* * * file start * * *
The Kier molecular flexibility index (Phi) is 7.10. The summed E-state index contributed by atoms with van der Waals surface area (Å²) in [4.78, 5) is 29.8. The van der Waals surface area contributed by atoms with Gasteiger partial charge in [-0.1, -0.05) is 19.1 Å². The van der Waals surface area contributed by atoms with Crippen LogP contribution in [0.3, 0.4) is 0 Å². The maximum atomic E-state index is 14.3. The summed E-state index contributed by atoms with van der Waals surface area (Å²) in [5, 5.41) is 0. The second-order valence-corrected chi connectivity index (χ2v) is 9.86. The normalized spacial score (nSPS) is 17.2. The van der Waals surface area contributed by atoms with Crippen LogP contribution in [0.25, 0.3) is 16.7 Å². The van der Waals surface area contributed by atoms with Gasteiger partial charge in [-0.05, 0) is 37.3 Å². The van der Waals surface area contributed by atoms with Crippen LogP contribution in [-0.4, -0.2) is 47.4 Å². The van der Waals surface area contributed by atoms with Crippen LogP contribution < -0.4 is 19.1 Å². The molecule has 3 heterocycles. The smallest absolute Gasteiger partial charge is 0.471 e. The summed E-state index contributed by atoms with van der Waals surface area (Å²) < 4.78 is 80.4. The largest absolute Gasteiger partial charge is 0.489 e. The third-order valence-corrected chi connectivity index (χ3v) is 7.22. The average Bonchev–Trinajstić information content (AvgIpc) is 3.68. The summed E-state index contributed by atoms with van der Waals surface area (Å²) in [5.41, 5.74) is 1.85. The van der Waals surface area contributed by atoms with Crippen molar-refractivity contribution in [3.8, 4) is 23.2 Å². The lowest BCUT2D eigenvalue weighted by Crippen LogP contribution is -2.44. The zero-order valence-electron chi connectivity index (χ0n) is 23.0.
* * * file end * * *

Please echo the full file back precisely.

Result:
The Kier molecular flexibility index (Phi) is 7.10. The summed E-state index contributed by atoms with van der Waals surface area (Å²) in [4.78, 5) is 29.8. The van der Waals surface area contributed by atoms with Gasteiger partial charge in [-0.1, -0.05) is 19.1 Å². The van der Waals surface area contributed by atoms with Crippen LogP contribution in [0.3, 0.4) is 0 Å². The maximum atomic E-state index is 14.3. The summed E-state index contributed by atoms with van der Waals surface area (Å²) in [5, 5.41) is 0. The second-order valence-corrected chi connectivity index (χ2v) is 9.86. The normalized spacial score (nSPS) is 17.2. The van der Waals surface area contributed by atoms with Crippen LogP contribution in [0.25, 0.3) is 16.7 Å². The van der Waals surface area contributed by atoms with Gasteiger partial charge in [-0.05, 0) is 37.3 Å². The van der Waals surface area contributed by atoms with Crippen LogP contribution in [-0.4, -0.2) is 47.4 Å². The van der Waals surface area contributed by atoms with Crippen LogP contribution < -0.4 is 19.1 Å². The molecule has 3 heterocycles. The smallest absolute Gasteiger partial charge is 0.471 e. The summed E-state index contributed by atoms with van der Waals surface area (Å²) < 4.78 is 80.4. The largest absolute Gasteiger partial charge is 0.489 e. The third-order valence-corrected chi connectivity index (χ3v) is 7.22. The average Bonchev–Trinajstić information content (AvgIpc) is 3.68. The summed E-state index contributed by atoms with van der Waals surface area (Å²) in [5.41, 5.74) is 1.85. The van der Waals surface area contributed by atoms with Crippen molar-refractivity contribution in [3.8, 4) is 23.2 Å². The lowest BCUT2D eigenvalue weighted by Crippen LogP contribution is -2.44. The zero-order valence-electron chi connectivity index (χ0n) is 23.0.